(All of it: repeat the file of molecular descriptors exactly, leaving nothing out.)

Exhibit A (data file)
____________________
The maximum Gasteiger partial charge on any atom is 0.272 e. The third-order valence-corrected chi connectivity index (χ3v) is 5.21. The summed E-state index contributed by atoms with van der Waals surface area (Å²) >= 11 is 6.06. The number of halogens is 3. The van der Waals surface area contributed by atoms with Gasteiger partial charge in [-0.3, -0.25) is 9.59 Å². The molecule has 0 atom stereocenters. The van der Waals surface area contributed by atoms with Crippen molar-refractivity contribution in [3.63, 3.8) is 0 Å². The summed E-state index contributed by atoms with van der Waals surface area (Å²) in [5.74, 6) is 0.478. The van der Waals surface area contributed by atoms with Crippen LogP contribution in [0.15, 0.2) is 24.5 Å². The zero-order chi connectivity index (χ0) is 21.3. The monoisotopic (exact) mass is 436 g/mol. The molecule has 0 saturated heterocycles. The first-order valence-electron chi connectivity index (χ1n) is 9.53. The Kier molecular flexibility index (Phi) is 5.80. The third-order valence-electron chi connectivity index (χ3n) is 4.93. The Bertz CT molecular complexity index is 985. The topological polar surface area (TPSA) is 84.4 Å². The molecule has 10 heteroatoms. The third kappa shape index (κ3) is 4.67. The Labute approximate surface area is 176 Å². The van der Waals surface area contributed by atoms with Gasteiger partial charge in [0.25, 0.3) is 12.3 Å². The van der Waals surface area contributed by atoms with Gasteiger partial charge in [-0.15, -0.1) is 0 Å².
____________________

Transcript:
The maximum Gasteiger partial charge on any atom is 0.272 e. The third-order valence-corrected chi connectivity index (χ3v) is 5.21. The summed E-state index contributed by atoms with van der Waals surface area (Å²) >= 11 is 6.06. The number of halogens is 3. The van der Waals surface area contributed by atoms with Gasteiger partial charge in [-0.3, -0.25) is 9.59 Å². The molecule has 0 atom stereocenters. The van der Waals surface area contributed by atoms with Crippen molar-refractivity contribution in [3.63, 3.8) is 0 Å². The summed E-state index contributed by atoms with van der Waals surface area (Å²) in [5.74, 6) is 0.478. The van der Waals surface area contributed by atoms with Crippen LogP contribution in [0.15, 0.2) is 24.5 Å². The zero-order chi connectivity index (χ0) is 21.3. The monoisotopic (exact) mass is 436 g/mol. The molecule has 0 saturated heterocycles. The first-order valence-electron chi connectivity index (χ1n) is 9.53. The Kier molecular flexibility index (Phi) is 5.80. The third-order valence-electron chi connectivity index (χ3n) is 4.93. The Bertz CT molecular complexity index is 985. The topological polar surface area (TPSA) is 84.4 Å². The molecule has 10 heteroatoms. The third kappa shape index (κ3) is 4.67. The Labute approximate surface area is 176 Å². The van der Waals surface area contributed by atoms with Gasteiger partial charge in [0.25, 0.3) is 12.3 Å². The van der Waals surface area contributed by atoms with Gasteiger partial charge in [-0.15, -0.1) is 0 Å².